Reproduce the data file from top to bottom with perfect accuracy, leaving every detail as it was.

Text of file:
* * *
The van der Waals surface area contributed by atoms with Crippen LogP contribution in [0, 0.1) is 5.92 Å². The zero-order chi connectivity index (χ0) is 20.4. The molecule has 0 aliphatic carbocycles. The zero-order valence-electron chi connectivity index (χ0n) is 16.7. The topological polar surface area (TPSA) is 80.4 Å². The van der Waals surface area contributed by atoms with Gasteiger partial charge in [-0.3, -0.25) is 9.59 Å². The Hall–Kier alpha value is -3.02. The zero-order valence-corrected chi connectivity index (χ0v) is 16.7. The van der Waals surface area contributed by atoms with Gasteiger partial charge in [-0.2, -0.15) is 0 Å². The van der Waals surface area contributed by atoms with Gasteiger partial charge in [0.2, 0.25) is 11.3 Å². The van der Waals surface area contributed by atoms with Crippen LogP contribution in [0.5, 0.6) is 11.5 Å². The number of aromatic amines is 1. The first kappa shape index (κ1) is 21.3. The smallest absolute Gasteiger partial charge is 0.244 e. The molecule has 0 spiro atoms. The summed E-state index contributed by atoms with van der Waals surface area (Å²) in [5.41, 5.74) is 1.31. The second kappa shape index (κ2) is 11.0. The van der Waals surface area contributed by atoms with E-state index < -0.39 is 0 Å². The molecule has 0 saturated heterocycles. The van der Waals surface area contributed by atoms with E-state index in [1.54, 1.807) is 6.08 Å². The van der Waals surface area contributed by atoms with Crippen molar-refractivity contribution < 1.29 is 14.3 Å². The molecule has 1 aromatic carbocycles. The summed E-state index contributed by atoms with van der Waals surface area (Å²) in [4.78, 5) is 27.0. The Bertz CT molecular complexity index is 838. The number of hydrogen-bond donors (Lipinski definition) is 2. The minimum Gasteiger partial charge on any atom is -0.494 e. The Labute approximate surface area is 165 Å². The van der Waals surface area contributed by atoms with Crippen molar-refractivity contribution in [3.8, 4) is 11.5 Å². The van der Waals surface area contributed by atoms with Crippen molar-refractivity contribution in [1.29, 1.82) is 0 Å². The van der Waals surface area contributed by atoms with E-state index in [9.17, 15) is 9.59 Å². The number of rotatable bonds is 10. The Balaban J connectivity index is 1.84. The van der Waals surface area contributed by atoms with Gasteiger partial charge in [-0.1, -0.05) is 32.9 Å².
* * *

The van der Waals surface area contributed by atoms with Crippen LogP contribution in [0, 0.1) is 5.92 Å². The zero-order chi connectivity index (χ0) is 20.4. The molecule has 0 aliphatic carbocycles. The zero-order valence-electron chi connectivity index (χ0n) is 16.7. The topological polar surface area (TPSA) is 80.4 Å². The van der Waals surface area contributed by atoms with Gasteiger partial charge in [-0.3, -0.25) is 9.59 Å². The Hall–Kier alpha value is -3.02. The zero-order valence-corrected chi connectivity index (χ0v) is 16.7. The van der Waals surface area contributed by atoms with Gasteiger partial charge in [-0.2, -0.15) is 0 Å². The van der Waals surface area contributed by atoms with Gasteiger partial charge in [0.2, 0.25) is 11.3 Å². The van der Waals surface area contributed by atoms with Crippen LogP contribution in [0.5, 0.6) is 11.5 Å². The number of aromatic amines is 1. The first kappa shape index (κ1) is 21.3. The smallest absolute Gasteiger partial charge is 0.244 e. The molecule has 0 spiro atoms. The summed E-state index contributed by atoms with van der Waals surface area (Å²) in [5.41, 5.74) is 1.31. The second kappa shape index (κ2) is 11.0. The van der Waals surface area contributed by atoms with E-state index < -0.39 is 0 Å². The molecule has 0 saturated heterocycles. The van der Waals surface area contributed by atoms with E-state index in [1.54, 1.807) is 6.08 Å². The van der Waals surface area contributed by atoms with Crippen molar-refractivity contribution < 1.29 is 14.3 Å². The molecule has 1 aromatic carbocycles. The summed E-state index contributed by atoms with van der Waals surface area (Å²) in [4.78, 5) is 27.0. The Bertz CT molecular complexity index is 838. The number of hydrogen-bond donors (Lipinski definition) is 2. The minimum Gasteiger partial charge on any atom is -0.494 e. The Labute approximate surface area is 165 Å². The van der Waals surface area contributed by atoms with Crippen molar-refractivity contribution in [3.8, 4) is 11.5 Å². The van der Waals surface area contributed by atoms with Crippen molar-refractivity contribution in [1.29, 1.82) is 0 Å². The van der Waals surface area contributed by atoms with E-state index in [9.17, 15) is 9.59 Å². The number of rotatable bonds is 10. The Balaban J connectivity index is 1.84. The van der Waals surface area contributed by atoms with Gasteiger partial charge in [-0.1, -0.05) is 32.9 Å².